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How to Manage Pests

The UC Guide to Healthy Lawns

Soil preparation

Cultivate the soil before planting so that the roots of your turf can penetrate deep into the soil and efficiently absorb water and nutrients. Lawns with strong roots have the best chance at fighting insect and disease problems as well as avoiding weed invasions.

Steps to preparing your soil

  • Remove construction debris and other trash from the planned lawn area; debris not removed may cause mowing hazards, restrict root growth, and impede water movement.
  • With a garden rake, grade the area so that the soil slopes away from the house or building.
  • A slope will allow water to drain away from building foundations or other structures; generally, a 1- to 2-percent slope away from buildings is sufficient.
  • Avoid steep slopes or berms to reduce water waste from runoff.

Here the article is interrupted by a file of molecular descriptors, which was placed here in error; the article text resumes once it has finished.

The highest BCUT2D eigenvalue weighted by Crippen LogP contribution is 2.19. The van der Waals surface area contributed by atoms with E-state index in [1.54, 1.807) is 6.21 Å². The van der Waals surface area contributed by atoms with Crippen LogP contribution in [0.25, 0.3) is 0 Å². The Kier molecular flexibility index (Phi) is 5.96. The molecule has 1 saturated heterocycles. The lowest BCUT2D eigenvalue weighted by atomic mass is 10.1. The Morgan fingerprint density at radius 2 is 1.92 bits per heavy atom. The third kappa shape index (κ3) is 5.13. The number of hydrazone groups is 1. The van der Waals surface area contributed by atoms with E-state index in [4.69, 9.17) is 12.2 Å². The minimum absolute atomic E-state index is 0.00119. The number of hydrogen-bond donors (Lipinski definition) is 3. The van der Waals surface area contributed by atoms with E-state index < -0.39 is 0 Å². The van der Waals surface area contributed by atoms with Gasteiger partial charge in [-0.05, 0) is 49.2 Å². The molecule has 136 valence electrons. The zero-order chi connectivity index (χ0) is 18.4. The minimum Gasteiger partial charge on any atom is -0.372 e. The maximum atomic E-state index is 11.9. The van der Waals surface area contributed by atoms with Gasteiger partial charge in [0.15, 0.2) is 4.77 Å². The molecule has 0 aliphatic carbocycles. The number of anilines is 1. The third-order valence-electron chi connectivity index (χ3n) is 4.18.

• Work the soil to break up clods.
  • Control weeds.
  • Till in soil amendments, if needed, and add starter fertilizer before doing the final grade on the site.
  • If time allows, irrigate the area several times to aid in settling and locating low spots that need filling.
  • Before the final grading is done, install the irrigation system.
  • Do the final grading with a long aluminum rake or a wooden lawn rake.
  • Maintain the slope away from the building and make sure the planting site is firm and level.
  • Irrigate the site and allow it to settle for 1 week before planting.
Illustration of 2% sloping of soil away from building

Statewide IPM Program, Agriculture and Natural Resources, University of California
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